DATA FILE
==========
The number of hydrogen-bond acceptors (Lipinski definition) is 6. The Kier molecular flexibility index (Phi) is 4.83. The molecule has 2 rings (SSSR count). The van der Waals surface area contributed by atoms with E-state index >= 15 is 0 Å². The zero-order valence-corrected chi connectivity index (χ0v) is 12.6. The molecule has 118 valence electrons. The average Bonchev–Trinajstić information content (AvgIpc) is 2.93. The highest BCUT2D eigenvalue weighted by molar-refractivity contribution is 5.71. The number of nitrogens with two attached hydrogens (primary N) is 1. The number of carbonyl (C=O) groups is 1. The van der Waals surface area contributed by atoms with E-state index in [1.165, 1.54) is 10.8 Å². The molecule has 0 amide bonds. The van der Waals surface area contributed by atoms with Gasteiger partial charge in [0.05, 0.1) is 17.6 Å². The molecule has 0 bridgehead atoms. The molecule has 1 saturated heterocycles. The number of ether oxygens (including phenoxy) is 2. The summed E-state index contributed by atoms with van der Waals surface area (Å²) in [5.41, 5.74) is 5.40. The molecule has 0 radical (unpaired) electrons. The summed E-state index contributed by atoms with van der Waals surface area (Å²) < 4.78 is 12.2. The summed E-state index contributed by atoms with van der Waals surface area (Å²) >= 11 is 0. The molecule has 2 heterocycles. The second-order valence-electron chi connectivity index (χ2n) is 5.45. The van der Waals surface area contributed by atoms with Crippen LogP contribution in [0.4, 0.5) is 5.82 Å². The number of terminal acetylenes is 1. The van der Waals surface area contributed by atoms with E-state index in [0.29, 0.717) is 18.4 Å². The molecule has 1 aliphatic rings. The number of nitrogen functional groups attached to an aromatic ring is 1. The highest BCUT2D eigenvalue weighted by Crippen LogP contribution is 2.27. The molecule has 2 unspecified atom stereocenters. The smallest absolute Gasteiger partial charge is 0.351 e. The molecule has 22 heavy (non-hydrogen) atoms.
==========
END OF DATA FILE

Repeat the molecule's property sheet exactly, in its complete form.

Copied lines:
The number of hydrogen-bond acceptors (Lipinski definition) is 6. The Kier molecular flexibility index (Phi) is 4.83. The molecule has 2 rings (SSSR count). The van der Waals surface area contributed by atoms with E-state index >= 15 is 0 Å². The zero-order valence-corrected chi connectivity index (χ0v) is 12.6. The molecule has 118 valence electrons. The average Bonchev–Trinajstić information content (AvgIpc) is 2.93. The highest BCUT2D eigenvalue weighted by molar-refractivity contribution is 5.71. The number of nitrogens with two attached hydrogens (primary N) is 1. The number of carbonyl (C=O) groups is 1. The van der Waals surface area contributed by atoms with E-state index in [1.165, 1.54) is 10.8 Å². The molecule has 0 amide bonds. The van der Waals surface area contributed by atoms with Gasteiger partial charge in [0.05, 0.1) is 17.6 Å². The molecule has 0 bridgehead atoms. The molecule has 1 saturated heterocycles. The number of ether oxygens (including phenoxy) is 2. The summed E-state index contributed by atoms with van der Waals surface area (Å²) in [5.41, 5.74) is 5.40. The molecule has 0 radical (unpaired) electrons. The summed E-state index contributed by atoms with van der Waals surface area (Å²) < 4.78 is 12.2. The summed E-state index contributed by atoms with van der Waals surface area (Å²) >= 11 is 0. The molecule has 2 heterocycles. The second-order valence-electron chi connectivity index (χ2n) is 5.45. The van der Waals surface area contributed by atoms with Crippen LogP contribution in [0.4, 0.5) is 5.82 Å². The number of terminal acetylenes is 1. The van der Waals surface area contributed by atoms with E-state index in [0.29, 0.717) is 18.4 Å². The molecule has 1 aliphatic rings. The number of nitrogen functional groups attached to an aromatic ring is 1. The highest BCUT2D eigenvalue weighted by Crippen LogP contribution is 2.27. The molecule has 2 unspecified atom stereocenters. The smallest absolute Gasteiger partial charge is 0.351 e. The molecule has 22 heavy (non-hydrogen) atoms.